Tag Archives: geographical

China to provide support in constructing a regional railway hub

By Imaduddin

PESHAWAR: China is to provide all kind of financial and technical support in the construction of a regional railway hub for Pakistan, said Director Pakistan Study Centre Sichuan University Chengdu China Dr Chen Jidong.

Speaking as a key note speaker at the one day seminar on prospects of Pak China Relations at University of Peshawar (UoP), Dr Chen Jidong said the active promotion of construction of the railway project will connect Pakistan with Xinjiang region in China and will enhance the capacity of transportation between two countries not only by land but also add to a new outbound transportation line for western China.

He said that the project is the greatest advantage of Pakistan, and will build trade and transport corridors by connecting South Asia, West Asia, Central Asia and Western China owing to the country’s geographical advantages.

Dr Chen said that Pakistan has a railway network not younger than the year 1861, aging by the day and needs arduous upgrading.

Some external powers are creating serious law and order situation in Balochistan, with the evil design to halt the expected development of the area through Gwadar port operations, said the Chinese strategic analyst Prof. Zhon Rong.

He added the taking over of operations of Gwadar Port by a Chinese company in the recent past to go with the railway project, can transform Pakistan into economic giant of the 21st Century. Let me tell the Pakistani people that Gwadar Port is first for the development of Pakistan and then any other country, he added.

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The People’s Nauroz

An ancient festival that has the power to heal

by Rafi Ullah

21 of March is the day of Nauroz, a cultural festival spreading over a wide geographical as well as cultural area. It is celebrated in different parts of the world as the beginning of a new year as well as a spring festival.

When a culture’s facts get diffused and are incorporated into others, a vast new cultural area emerges. The more extensive the communication between peoples, the more substantial this development will be. And all this might have happened to Nauroz, especially during the Achaemenid era, in which a lot of religio-cultural syncretism took place over a large geographical area. …

Read more : The Friday Times

Afghanistan: NATO’s mission impossible – by Shiraz Paracha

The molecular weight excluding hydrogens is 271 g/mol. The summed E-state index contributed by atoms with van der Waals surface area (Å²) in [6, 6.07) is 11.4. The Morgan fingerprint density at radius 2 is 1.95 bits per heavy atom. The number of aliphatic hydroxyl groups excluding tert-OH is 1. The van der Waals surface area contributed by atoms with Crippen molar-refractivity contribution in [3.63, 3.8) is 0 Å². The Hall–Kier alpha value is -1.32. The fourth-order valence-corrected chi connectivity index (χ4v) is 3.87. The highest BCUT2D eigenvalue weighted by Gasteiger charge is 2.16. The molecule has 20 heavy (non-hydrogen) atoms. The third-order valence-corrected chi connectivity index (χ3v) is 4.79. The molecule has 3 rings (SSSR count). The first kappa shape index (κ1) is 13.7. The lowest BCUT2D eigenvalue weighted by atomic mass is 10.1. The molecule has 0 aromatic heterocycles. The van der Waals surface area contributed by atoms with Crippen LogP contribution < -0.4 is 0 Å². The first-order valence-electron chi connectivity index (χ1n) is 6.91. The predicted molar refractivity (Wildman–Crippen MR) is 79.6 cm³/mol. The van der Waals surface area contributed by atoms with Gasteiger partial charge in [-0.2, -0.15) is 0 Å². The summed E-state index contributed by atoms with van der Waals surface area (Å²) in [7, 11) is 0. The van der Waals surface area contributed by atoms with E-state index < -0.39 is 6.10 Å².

…. But in 1991, all that ended abruptly with the smooth and peaceful split of the Soviet Union. The West painted the Soviet demise as its victory. But in fact, it was the biggest shock for the huge Western military and propaganda machine.

The Cold War mindset was not ready to accept the new change. The mysterious attacks in the United States on September 11, 2001 and the subsequent ‘war on terror’ filled the enemy vacuum for the Cold War warriors, but it did not help an organization like NATO that was created on the concept of traditional warfare.

In the post-1945 era, despite their technological superiority and military and economic power, Western countries did not fight directly against powerful states. Proxy wars were the West’s preferred method throughout the Cold War period.

Nevertheless, in the 1990s, the West opted for military interventions and regime changes. Western countries acted as a pack of wolves and attacked small and weak states. The strategy provided an opportunity to lightweights such as Bush and Blair to imitate Churchill and Roosevelt and appear strong and victorious.

But the US defeat in Iraq and the NATO’s failed mission in Afghanistan have proven that military occupations and interventions are counterproductive and expose weaknesses of occupiers and aggressors.

Today, NATO is disillusioned and disoriented. It is demanding from its member states to allocate at least two percent of their GDPs to defense budgets. In a desperate effort to keep its large and bureaucratic structures and huge budget, NATO has been adding vague, unrealistic and ambiguous aims and objectives to its mission. It has committed blunders like Afghanistan but its commanders did not seem to have learned any lessons.

Regardless of the Lisbon rhetoric, not all NATO member states can afford ever increasing military budgets to counter open-ended threats and fight unspecified enemies. Weakening European economies need trade and investment rather than wars. They rely on energy but the energy sources are out of Europe. Skilled labor and markets are beyond the geographical sphere of the most NATO states. And most NATO countries certainly do not have the will and capacity for missions impossible, like the one in Afghanistan.

To read full article : Criticalppp